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Keep cryptocurrency secure

Cryptocurrency is digital currency that can be used to buy or sell goods or services online, like any other form of currency. Find out how to keep cryptocurrency safe from scams or theft.

What it is

Cryptocurrency is digital currency. There's no bank or government involved – instead, cryptocurrency is kept in a digital wallet and transactions are recorded using blockchain technology. There are over 4,000 different types of cryptocurrency available online, including Bitcoin.

Cryptocurrency can be used to buy or sell goods or services online like any other form of currency. To access your wallet, you use a private key – a very long string of information that can’t be cracked easily.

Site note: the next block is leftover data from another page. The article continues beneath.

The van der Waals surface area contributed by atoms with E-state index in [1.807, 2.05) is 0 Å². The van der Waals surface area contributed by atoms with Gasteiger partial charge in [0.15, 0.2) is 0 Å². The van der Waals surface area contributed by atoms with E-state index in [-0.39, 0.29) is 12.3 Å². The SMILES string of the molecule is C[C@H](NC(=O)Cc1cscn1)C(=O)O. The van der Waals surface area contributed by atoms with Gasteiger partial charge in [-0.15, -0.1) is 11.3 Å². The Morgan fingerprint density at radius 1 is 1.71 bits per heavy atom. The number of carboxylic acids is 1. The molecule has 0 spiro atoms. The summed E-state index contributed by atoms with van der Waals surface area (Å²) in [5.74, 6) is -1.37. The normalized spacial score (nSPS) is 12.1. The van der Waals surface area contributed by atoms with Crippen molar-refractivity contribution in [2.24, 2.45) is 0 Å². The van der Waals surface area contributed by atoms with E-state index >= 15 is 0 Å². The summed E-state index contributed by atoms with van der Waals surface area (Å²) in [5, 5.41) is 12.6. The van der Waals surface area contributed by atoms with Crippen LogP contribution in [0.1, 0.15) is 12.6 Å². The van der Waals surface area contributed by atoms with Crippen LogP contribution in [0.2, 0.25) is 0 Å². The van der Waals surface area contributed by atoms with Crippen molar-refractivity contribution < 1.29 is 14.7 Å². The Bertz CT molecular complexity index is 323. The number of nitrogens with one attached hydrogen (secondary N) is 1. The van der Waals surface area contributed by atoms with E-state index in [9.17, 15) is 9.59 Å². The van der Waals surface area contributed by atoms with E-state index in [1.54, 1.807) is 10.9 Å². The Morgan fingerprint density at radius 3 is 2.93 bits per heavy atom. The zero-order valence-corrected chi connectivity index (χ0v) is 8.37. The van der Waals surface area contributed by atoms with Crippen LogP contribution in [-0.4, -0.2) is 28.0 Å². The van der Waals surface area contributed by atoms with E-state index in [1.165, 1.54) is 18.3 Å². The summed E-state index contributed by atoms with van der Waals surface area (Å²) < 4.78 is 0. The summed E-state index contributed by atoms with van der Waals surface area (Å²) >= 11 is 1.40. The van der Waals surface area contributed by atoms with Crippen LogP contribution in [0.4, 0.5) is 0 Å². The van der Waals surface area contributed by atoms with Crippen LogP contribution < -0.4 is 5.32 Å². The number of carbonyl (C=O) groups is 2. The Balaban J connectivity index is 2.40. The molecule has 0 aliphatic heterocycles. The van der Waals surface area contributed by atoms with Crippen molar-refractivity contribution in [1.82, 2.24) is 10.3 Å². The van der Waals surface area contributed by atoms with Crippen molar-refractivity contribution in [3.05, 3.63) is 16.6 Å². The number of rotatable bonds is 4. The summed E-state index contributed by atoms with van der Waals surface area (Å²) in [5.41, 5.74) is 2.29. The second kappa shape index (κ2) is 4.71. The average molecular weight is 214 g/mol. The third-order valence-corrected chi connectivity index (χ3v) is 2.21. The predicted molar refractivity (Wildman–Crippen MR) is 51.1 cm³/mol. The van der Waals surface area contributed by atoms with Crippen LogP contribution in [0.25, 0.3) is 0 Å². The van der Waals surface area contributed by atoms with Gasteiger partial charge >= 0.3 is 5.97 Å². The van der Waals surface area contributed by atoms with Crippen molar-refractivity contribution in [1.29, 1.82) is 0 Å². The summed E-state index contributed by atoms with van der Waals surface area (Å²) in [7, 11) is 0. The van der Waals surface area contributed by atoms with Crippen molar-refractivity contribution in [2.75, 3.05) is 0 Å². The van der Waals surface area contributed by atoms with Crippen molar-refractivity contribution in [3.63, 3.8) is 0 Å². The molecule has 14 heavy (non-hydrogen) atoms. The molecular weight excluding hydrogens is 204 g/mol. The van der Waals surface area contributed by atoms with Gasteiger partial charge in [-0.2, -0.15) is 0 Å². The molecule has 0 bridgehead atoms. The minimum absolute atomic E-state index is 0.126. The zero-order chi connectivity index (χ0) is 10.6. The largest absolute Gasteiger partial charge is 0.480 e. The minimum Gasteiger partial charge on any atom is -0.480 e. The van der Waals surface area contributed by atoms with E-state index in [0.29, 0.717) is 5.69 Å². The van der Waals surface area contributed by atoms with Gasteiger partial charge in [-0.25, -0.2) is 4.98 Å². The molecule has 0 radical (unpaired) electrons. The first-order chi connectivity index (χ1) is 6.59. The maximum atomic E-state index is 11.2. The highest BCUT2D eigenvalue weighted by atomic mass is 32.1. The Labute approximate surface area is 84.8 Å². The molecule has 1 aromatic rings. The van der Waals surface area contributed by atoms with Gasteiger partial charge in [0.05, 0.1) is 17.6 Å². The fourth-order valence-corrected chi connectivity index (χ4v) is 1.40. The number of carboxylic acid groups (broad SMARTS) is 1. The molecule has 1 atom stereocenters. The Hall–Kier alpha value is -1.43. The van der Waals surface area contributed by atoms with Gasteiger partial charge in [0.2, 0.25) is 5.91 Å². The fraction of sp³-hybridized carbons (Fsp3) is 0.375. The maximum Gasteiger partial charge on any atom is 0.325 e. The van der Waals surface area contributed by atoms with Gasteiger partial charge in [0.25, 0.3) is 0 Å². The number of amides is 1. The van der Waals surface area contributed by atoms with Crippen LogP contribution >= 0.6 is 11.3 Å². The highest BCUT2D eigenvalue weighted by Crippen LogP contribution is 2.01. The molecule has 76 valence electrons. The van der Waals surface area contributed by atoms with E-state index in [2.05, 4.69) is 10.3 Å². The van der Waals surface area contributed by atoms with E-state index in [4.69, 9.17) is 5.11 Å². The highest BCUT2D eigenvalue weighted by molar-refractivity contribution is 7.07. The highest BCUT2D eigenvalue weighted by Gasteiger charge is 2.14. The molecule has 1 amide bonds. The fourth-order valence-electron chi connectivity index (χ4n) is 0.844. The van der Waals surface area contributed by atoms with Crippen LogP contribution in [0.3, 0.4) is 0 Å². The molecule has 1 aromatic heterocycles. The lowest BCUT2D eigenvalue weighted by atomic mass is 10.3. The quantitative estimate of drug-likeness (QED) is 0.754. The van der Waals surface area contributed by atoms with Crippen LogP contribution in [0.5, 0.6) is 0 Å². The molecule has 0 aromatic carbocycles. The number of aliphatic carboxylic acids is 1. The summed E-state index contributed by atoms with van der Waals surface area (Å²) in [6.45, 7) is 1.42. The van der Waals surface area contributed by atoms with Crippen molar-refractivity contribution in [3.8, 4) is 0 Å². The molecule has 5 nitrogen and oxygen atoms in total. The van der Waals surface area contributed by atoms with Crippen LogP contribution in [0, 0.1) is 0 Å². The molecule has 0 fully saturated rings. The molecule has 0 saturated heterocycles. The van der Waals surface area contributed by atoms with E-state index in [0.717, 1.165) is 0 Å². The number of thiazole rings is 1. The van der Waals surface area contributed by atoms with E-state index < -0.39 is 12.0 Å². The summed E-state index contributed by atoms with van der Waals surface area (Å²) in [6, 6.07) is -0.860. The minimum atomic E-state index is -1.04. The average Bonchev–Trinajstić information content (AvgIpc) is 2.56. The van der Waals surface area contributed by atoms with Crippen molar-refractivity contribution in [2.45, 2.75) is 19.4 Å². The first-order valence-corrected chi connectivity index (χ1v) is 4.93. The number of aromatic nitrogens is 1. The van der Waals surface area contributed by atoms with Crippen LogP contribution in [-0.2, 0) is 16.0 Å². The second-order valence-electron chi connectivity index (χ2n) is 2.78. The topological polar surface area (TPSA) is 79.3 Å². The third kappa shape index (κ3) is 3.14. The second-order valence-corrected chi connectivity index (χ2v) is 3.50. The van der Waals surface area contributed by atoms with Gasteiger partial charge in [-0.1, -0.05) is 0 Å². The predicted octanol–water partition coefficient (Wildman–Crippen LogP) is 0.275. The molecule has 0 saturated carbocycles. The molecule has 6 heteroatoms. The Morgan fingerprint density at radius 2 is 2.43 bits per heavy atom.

Related technologies

Non-fungible tokens (NFTs)

NFTs are certificates of ownership for unique digital items, for example art or music, that verify who owns it using the same blockchain technology as cryptocurrency. NFTs you purchase are kept in your wallet, along with your currency.

NFTs have similar risks to cryptocurrency.

Decentralised Finance (DeFi)

Decentralised Finance (DeFi) is a new financial technology that uses crypto blockchain technology to make financial transactions without traditional institutions such as banks and other regulators. DeFi is an unregulated technology, so it also has the same kinds of risks as cryptocurrency and NFTs.

The risks

We've seen an increase in the number of scams and theft targeting cryptocurrencies. These scams can result in large financial loss.

Cryptocurrency investment scams 

These scams:

  • send out emails, or set up fake websites, advertising cryptocurrency investment opportunities with attractive returns
  • sometimes also offer direct sales of cryptocurrencies, such as Bitcoins, Litecoins or other altcoins (a term used to describe non-Bitcoin currencies) – but then after the target has paid, the scammer doesn’t deliver the promised coins
  • often use common scam techniques to trick users – for example, creating a sense of urgency or promoting fake currency.